Getting Your Work Out in The World: The Mindset

So, you're done with it.  You've gone through the rewriting and revising stages and your novel (or memoir or short story collection or romance or mystery or article) is finished.  Concluded, finalized, ended, done!

And now the real fun begins. Everystockphoto_197072_m

The marketing.

Otherwise known as getting your work out in the world.  Maybe you'll be seeking an agent, or sending it to editors at smaller houses, or submitting to magazines.  It doesn't matter what your plans are at this point (I'll be discussing the mechanics of getting your work out in the world on Friday).

What matters most is your mindset.

Before you research agents, ponder websites of publishing houses, peruse writer's market lists, before you do anything, you've got to get  your head on straight. 

Because if you've got any doubts about the project, are lacking in confidence about it, or believe in your heart of hearts that it still needs more work, you're going to face an uphill battle.  Our beliefs are what block us.  And they are also what set us free.  So take a look at the following handy Mindset Checklist.

Mindset Checklist

My book (or article) is the best it can be.  I've done everything I can on it until I get the professional advice of an agent who wants to represent me or an editor who wants to buy my project.

I bless the publishing world.  Instead of cursing the publishing world for its excesses, or lamenting the fact that its changing before our very eyes, I am ready to bless it for all its wonderful quirkiness instead.  Because this simple act alone is paradigm-changing.

I'm ready to put myself out there, too.  There's more to marketing than my book.  There's…me.  And I understand that I, the author, am a vital part of the equation these days.  I am ready to write a blog, sign up on Twitter, and create myself a page on Facebook.  I am ready to engage.

I don't take rejection personally.  I understand that a magazine editor might love my article, but have run a similar one last issue.  I get that an agent my love my novel, but not feel she can sell it.  I know that there could be a million and one reasons why I've been rejected, and not a one has to do with the quality of the work.

I am willing to do whatever it takes.  I'm going to hang in there for the long haul.  And when my hand-selected agent decides not to represent me, I'll send queries out to 20 more.  When I've exhausted every angle of the publishing world, I'll research print on demand options. 

I am open to all options.  Even though my vision of publishing a book includes a top-notch agent, a big New York publishing house, and a glamorous book tour, I'm willing to hold that intention while remaining open to other options.  Because, who am I to manipulate and control the world?

If you can say yes to all of these things, you're ready baby.  Go for it.  And come back here to report your success. 


Brain photo by jkt_de, fro Everystockphoto.



Good is Good Enough

I spent yesterday afternoon writing copy for my website.

Seeing as how this is a chore that's been hanging over my head for a year, it felt good to finish it.  And the way I finished it was to tell myself that good was good enough.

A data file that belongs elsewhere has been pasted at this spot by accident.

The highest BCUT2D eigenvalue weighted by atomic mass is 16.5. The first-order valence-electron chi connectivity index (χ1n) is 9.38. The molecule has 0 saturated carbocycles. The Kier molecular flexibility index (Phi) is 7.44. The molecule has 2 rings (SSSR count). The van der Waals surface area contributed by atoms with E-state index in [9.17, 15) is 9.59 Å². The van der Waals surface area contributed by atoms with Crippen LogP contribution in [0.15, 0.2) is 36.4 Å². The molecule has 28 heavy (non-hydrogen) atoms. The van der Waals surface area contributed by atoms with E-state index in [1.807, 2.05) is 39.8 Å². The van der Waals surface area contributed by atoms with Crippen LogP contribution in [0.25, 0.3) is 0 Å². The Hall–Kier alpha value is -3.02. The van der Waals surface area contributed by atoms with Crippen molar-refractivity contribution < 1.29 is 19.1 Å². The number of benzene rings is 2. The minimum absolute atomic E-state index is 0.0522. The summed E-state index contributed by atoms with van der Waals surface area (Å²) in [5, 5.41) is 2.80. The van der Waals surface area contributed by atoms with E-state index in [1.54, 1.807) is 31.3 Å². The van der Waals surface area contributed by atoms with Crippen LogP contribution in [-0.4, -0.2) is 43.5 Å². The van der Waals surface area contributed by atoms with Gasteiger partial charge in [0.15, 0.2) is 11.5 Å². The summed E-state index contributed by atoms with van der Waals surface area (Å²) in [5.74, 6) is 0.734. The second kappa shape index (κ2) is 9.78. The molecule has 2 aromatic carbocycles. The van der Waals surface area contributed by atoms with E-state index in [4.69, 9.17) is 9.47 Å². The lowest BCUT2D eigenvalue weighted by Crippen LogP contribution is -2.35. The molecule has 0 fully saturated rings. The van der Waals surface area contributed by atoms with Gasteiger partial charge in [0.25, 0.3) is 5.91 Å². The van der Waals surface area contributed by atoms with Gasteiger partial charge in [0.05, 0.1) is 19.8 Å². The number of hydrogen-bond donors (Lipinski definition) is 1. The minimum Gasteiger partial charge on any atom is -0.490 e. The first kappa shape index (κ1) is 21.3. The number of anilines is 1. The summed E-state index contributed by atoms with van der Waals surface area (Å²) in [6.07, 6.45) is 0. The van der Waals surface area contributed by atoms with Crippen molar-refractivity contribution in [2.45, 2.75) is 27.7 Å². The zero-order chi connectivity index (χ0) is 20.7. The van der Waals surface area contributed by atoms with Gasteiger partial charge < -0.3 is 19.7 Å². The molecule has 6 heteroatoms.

It didn't have to be perfect, I told myself.  It didn't have to be the most brilliant copy ever written.  It just had to be done.  And it had to be good enough.  And so it was.

Perhaps it sounds strange and counter intuitive for me to say that.

After all, we writers tend to be a perfectionist lot. And in order to get the attention of an editor or agent, our prose has to be perfect.

I agree.  I've argued this point many a time with civilians (aka, non-writers), who wonder why I obsess over making sure that my novel manuscript is as perfect as it can be.  "It doesn't matter," friends have argued.  "Because if they like the story, they won't mind a few typos here and there.  They'll clean it up for you."


What they will do, however, is take one look at the typos and pitch the manuscript over their shoulder, never to be looked at again.  Agents and editors are far too busy to waste their time on someone who submits a less than perfect manuscript.  This holds true for literary agents, book editors, and all those magazine editors who you're sending your articles and essays to.

So here I am, contradicting myself.

With good reason, because there's a difference between web copy which, at least for me, is going to change as my business changes, and a novel which is going to be published without changes for many years (if I should be so lucky).  There's a difference between a blog post, which is meant to reflect a certain dailiness of life, and a carefully crafted magazine article.

But it is more than that, too.  It is the way we hold ourselves back from the page because we're afraid its not going to be perfect.  The way we refuse to start that novel because it feels like such a long, long way to the finished form.  The way we never get around to starting the business because we're afraid to put ourselves out there.

The finished novel goes through many good enough drafts before the final one is reached.  Blog posts can be edited even after they are posted.  A website can be changed and added to and subtracted from. 

Many a creative project and idea has been stifled by perfectionism.  So don't let that happen.  Instead, allow things to be good enough.  And then take them to a new level of good enough.  And another, and another, until you have something that truly sparkles and shines.


When is good, good enough for you?